Natco will sell the drug at `19,900 for a bottle of 28 tablets—one ninetieth of Gilead’s price, in Nepal under the brand name Hepacinat
Mumbai: Natco Pharma Ltd has on Monday introduced the first ever generic copy of Sovaldi, the $1,000-a-pill Hepatitis C drug of Gilead Sciences Inc., in Nepal after the company received the regulatory approval from that government to execute an export order.
Hyderabad-based Natco was one of the 10 generic pharma companies to sign a non-exclusive licensing agreement with Gilead to manufacture and sell this costly drug, which is the latest and the best available treatment for Hepatitis C at present.
Natco will sell the drug at ₹ 19,900 for a bottle of 28 tablets—one-ninetieth of Gilead’s price—in Nepal under the brand name Hepacinat.
The price of Sovaldi, developed and patented by Gilead, has been the topic of much debate globally after its launch in 2014. Although the drug cures Hepatitis C in more than 90% of those who for whom it has been prescribed, the 12-week course of treatment in the US was $84,000 ($1,000 a pill).
“Natco hopes to launch Hepacinat in India soon, subject to approval from the drugs controller general of India. Under the recently signed non-exclusive licensing agreement with Gilead Sciences to manufacture and sell generic versions of its chronic Hepatitis C medicine, Natco can sell the product in 91 developing countries," Natco said in a statement on Monday.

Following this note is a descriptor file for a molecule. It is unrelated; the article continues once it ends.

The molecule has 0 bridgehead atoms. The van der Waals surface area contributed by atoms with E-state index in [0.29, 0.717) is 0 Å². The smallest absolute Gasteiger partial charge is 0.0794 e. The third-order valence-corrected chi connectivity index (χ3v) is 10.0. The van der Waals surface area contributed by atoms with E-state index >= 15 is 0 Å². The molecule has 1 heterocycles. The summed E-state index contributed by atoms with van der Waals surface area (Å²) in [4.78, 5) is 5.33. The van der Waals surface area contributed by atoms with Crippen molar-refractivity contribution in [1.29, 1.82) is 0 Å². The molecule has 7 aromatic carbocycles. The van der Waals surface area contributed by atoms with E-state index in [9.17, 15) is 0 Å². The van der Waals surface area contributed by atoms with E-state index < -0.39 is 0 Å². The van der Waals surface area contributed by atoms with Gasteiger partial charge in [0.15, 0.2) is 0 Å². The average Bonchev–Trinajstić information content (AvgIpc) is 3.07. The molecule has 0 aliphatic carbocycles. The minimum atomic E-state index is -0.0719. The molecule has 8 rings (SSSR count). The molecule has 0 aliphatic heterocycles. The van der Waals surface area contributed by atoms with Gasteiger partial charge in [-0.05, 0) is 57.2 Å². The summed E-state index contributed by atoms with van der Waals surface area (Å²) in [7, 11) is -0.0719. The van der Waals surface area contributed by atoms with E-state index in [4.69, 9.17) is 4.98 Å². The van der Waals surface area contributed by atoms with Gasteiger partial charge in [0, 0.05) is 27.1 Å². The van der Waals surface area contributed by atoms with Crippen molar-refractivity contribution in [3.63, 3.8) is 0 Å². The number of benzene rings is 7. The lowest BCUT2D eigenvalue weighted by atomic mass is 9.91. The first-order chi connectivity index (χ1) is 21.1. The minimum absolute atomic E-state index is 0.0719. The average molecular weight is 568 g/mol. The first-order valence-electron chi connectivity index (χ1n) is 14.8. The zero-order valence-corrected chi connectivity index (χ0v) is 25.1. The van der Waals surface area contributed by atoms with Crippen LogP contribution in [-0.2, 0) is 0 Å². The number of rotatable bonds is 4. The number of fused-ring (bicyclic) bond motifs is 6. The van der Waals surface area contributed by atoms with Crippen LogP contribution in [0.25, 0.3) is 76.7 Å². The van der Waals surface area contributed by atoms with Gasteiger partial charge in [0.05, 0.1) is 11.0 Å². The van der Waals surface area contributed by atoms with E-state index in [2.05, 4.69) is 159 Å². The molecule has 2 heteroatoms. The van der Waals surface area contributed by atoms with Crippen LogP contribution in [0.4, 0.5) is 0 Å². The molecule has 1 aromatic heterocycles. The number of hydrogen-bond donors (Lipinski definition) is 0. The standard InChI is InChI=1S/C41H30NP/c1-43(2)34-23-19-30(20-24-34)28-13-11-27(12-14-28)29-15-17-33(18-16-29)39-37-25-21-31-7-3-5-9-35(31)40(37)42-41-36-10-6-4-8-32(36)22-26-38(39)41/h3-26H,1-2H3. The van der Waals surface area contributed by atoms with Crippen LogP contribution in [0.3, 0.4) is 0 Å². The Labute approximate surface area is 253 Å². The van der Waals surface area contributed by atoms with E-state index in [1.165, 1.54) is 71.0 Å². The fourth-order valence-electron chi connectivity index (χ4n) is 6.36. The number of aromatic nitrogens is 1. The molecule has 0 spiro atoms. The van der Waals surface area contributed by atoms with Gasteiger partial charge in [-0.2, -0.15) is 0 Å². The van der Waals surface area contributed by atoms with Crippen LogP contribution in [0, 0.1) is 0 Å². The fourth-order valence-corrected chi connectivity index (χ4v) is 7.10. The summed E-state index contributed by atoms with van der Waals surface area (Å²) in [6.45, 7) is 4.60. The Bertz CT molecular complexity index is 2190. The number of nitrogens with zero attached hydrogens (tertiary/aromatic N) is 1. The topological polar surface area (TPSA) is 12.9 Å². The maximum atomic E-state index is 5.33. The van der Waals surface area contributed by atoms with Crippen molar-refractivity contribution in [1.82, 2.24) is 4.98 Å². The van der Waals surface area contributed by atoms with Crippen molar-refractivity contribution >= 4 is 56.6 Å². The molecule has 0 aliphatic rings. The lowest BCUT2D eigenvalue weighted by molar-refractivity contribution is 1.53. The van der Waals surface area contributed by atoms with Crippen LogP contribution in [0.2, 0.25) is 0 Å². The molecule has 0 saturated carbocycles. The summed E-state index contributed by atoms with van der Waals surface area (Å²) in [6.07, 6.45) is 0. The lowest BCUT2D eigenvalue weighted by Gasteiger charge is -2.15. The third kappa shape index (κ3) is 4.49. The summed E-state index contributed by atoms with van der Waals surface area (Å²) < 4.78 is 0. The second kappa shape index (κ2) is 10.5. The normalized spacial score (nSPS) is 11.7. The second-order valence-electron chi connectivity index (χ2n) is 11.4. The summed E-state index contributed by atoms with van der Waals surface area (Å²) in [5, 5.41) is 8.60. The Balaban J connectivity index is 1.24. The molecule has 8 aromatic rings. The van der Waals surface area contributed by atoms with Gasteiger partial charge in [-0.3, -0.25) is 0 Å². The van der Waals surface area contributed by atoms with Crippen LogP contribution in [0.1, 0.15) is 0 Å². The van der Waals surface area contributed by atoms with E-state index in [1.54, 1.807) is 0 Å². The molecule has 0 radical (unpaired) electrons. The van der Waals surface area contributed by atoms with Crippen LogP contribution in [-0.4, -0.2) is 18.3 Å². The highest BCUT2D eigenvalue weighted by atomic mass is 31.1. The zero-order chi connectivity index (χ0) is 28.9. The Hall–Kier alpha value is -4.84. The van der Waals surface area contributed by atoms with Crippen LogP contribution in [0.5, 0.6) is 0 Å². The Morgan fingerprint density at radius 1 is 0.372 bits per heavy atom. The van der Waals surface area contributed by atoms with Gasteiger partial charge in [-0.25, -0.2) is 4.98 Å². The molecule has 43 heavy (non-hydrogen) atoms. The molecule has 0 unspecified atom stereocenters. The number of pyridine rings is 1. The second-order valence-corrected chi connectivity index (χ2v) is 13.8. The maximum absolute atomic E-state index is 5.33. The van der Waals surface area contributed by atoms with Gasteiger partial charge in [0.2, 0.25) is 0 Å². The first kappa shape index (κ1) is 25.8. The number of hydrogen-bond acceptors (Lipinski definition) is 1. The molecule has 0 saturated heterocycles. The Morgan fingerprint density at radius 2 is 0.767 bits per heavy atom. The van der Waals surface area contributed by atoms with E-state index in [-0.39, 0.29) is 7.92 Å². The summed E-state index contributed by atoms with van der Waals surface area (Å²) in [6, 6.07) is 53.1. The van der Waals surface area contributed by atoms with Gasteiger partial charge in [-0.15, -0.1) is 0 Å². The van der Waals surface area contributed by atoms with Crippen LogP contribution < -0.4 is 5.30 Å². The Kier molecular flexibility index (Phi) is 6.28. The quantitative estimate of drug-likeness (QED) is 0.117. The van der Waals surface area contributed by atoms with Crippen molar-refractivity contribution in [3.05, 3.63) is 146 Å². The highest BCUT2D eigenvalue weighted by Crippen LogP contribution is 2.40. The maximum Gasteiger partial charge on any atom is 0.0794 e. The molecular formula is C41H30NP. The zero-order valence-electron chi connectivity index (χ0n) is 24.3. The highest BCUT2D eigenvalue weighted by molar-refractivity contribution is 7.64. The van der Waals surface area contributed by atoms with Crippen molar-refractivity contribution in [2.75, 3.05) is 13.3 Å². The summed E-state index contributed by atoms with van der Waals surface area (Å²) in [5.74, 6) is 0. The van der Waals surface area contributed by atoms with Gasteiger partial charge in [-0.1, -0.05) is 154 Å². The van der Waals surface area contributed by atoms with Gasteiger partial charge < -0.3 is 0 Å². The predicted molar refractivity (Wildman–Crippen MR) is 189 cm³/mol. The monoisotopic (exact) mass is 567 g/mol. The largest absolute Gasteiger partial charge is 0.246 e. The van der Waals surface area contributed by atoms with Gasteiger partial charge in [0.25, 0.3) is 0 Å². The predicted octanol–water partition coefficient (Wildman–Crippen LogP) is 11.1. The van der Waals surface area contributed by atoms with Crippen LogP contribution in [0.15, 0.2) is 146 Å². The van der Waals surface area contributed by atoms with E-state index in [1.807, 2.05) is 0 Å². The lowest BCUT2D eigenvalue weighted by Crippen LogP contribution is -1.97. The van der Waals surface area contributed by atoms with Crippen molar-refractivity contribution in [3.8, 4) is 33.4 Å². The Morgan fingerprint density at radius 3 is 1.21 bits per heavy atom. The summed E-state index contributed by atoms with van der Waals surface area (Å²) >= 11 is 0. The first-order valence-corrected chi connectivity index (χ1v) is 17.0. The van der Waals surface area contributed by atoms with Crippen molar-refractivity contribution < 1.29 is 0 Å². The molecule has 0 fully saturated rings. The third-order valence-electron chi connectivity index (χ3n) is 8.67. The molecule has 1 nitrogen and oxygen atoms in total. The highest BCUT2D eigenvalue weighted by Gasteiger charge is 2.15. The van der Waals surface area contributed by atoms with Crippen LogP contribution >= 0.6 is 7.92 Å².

Following strong criticism form healthcare groups and various governments on the huge cost of the new drug, Gilead had taken a decision to license the manufacturing right of the medicine to generic companies to make it accessible in the low-income countries soon after its launch in the US.
Gilead had said in September that it has signed non-exclusive licensing agreements with eight India-based generic pharmaceutical manufacturers to expand access to its chronic Hepatitis C medicines in developing countries.